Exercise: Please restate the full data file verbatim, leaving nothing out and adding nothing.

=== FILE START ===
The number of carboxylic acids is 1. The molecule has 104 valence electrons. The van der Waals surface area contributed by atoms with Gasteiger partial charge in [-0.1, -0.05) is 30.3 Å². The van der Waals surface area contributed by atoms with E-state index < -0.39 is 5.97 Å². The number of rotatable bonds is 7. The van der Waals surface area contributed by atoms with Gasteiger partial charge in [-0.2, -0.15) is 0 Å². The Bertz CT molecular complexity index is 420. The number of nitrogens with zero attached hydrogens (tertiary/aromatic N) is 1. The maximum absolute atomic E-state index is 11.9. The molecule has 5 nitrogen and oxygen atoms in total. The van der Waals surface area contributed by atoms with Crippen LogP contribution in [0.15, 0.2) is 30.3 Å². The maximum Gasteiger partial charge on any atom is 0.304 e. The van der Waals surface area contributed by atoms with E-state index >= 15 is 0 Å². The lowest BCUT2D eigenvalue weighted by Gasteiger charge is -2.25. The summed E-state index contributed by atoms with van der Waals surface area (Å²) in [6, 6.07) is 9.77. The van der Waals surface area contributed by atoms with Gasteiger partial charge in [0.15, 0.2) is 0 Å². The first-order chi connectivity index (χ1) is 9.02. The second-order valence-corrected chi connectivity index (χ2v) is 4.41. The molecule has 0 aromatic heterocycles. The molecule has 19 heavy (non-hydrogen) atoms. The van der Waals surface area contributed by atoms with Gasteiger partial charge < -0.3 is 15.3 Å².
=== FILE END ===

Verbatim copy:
The number of carboxylic acids is 1. The molecule has 104 valence electrons. The van der Waals surface area contributed by atoms with Gasteiger partial charge in [-0.1, -0.05) is 30.3 Å². The van der Waals surface area contributed by atoms with E-state index < -0.39 is 5.97 Å². The number of rotatable bonds is 7. The van der Waals surface area contributed by atoms with Gasteiger partial charge in [-0.2, -0.15) is 0 Å². The Bertz CT molecular complexity index is 420. The number of nitrogens with zero attached hydrogens (tertiary/aromatic N) is 1. The maximum absolute atomic E-state index is 11.9. The molecule has 5 nitrogen and oxygen atoms in total. The van der Waals surface area contributed by atoms with Crippen LogP contribution in [0.15, 0.2) is 30.3 Å². The maximum Gasteiger partial charge on any atom is 0.304 e. The van der Waals surface area contributed by atoms with E-state index >= 15 is 0 Å². The lowest BCUT2D eigenvalue weighted by Gasteiger charge is -2.25. The summed E-state index contributed by atoms with van der Waals surface area (Å²) in [6, 6.07) is 9.77. The van der Waals surface area contributed by atoms with Gasteiger partial charge in [0.15, 0.2) is 0 Å². The first-order chi connectivity index (χ1) is 9.02. The second-order valence-corrected chi connectivity index (χ2v) is 4.41. The molecule has 0 aromatic heterocycles. The molecule has 19 heavy (non-hydrogen) atoms. The van der Waals surface area contributed by atoms with Gasteiger partial charge < -0.3 is 15.3 Å².